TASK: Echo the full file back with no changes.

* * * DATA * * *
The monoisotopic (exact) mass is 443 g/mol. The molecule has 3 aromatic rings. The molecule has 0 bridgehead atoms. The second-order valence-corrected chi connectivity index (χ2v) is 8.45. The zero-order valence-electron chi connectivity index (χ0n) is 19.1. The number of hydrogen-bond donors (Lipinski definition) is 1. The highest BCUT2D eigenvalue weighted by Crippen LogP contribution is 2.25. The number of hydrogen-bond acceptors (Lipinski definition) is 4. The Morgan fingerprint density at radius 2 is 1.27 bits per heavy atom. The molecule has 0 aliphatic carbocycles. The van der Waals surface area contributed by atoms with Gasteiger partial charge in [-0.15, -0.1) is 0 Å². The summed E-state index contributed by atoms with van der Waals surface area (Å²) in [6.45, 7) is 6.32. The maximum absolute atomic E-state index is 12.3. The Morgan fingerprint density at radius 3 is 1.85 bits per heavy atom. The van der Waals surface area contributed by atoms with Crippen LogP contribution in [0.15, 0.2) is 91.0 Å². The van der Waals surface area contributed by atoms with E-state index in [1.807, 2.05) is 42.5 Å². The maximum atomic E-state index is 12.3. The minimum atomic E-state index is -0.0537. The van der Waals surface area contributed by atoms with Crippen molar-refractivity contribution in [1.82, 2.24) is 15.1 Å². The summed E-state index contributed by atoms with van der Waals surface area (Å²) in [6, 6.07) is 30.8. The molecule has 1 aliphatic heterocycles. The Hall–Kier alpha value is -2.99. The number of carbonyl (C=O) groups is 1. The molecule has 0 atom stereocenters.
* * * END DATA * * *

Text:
The monoisotopic (exact) mass is 443 g/mol. The molecule has 3 aromatic rings. The molecule has 0 bridgehead atoms. The second-order valence-corrected chi connectivity index (χ2v) is 8.45. The zero-order valence-electron chi connectivity index (χ0n) is 19.1. The number of hydrogen-bond donors (Lipinski definition) is 1. The highest BCUT2D eigenvalue weighted by Crippen LogP contribution is 2.25. The number of hydrogen-bond acceptors (Lipinski definition) is 4. The Morgan fingerprint density at radius 2 is 1.27 bits per heavy atom. The molecule has 0 aliphatic carbocycles. The van der Waals surface area contributed by atoms with Gasteiger partial charge in [-0.15, -0.1) is 0 Å². The summed E-state index contributed by atoms with van der Waals surface area (Å²) in [6.45, 7) is 6.32. The maximum absolute atomic E-state index is 12.3. The Morgan fingerprint density at radius 3 is 1.85 bits per heavy atom. The van der Waals surface area contributed by atoms with Crippen LogP contribution in [0.15, 0.2) is 91.0 Å². The van der Waals surface area contributed by atoms with E-state index in [1.807, 2.05) is 42.5 Å². The maximum atomic E-state index is 12.3. The minimum atomic E-state index is -0.0537. The van der Waals surface area contributed by atoms with Crippen molar-refractivity contribution in [1.82, 2.24) is 15.1 Å². The summed E-state index contributed by atoms with van der Waals surface area (Å²) in [6, 6.07) is 30.8. The molecule has 1 aliphatic heterocycles. The Hall–Kier alpha value is -2.99. The number of carbonyl (C=O) groups is 1. The molecule has 0 atom stereocenters.